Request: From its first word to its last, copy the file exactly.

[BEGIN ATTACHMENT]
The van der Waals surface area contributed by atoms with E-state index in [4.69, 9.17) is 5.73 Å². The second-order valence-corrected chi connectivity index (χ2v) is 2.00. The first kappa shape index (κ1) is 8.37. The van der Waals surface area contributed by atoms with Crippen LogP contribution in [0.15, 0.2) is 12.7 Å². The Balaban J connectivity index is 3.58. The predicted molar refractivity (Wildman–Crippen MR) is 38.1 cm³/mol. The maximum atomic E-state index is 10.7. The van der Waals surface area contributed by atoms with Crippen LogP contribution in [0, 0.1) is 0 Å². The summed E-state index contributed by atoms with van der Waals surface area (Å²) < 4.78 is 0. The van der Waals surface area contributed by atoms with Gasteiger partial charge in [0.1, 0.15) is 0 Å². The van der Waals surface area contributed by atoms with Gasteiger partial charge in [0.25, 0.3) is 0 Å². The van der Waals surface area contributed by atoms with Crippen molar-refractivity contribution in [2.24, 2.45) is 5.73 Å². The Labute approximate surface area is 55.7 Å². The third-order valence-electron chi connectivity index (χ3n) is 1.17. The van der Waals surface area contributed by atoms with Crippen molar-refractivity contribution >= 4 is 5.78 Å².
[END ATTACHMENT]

The van der Waals surface area contributed by atoms with E-state index in [4.69, 9.17) is 5.73 Å². The second-order valence-corrected chi connectivity index (χ2v) is 2.00. The first kappa shape index (κ1) is 8.37. The van der Waals surface area contributed by atoms with Crippen LogP contribution in [0.15, 0.2) is 12.7 Å². The Balaban J connectivity index is 3.58. The predicted molar refractivity (Wildman–Crippen MR) is 38.1 cm³/mol. The maximum atomic E-state index is 10.7. The van der Waals surface area contributed by atoms with Crippen LogP contribution in [0, 0.1) is 0 Å². The summed E-state index contributed by atoms with van der Waals surface area (Å²) < 4.78 is 0. The van der Waals surface area contributed by atoms with Gasteiger partial charge in [0.1, 0.15) is 0 Å². The van der Waals surface area contributed by atoms with Gasteiger partial charge in [0.25, 0.3) is 0 Å². The van der Waals surface area contributed by atoms with Crippen molar-refractivity contribution in [2.24, 2.45) is 5.73 Å². The Labute approximate surface area is 55.7 Å². The third-order valence-electron chi connectivity index (χ3n) is 1.17. The van der Waals surface area contributed by atoms with Crippen molar-refractivity contribution >= 4 is 5.78 Å².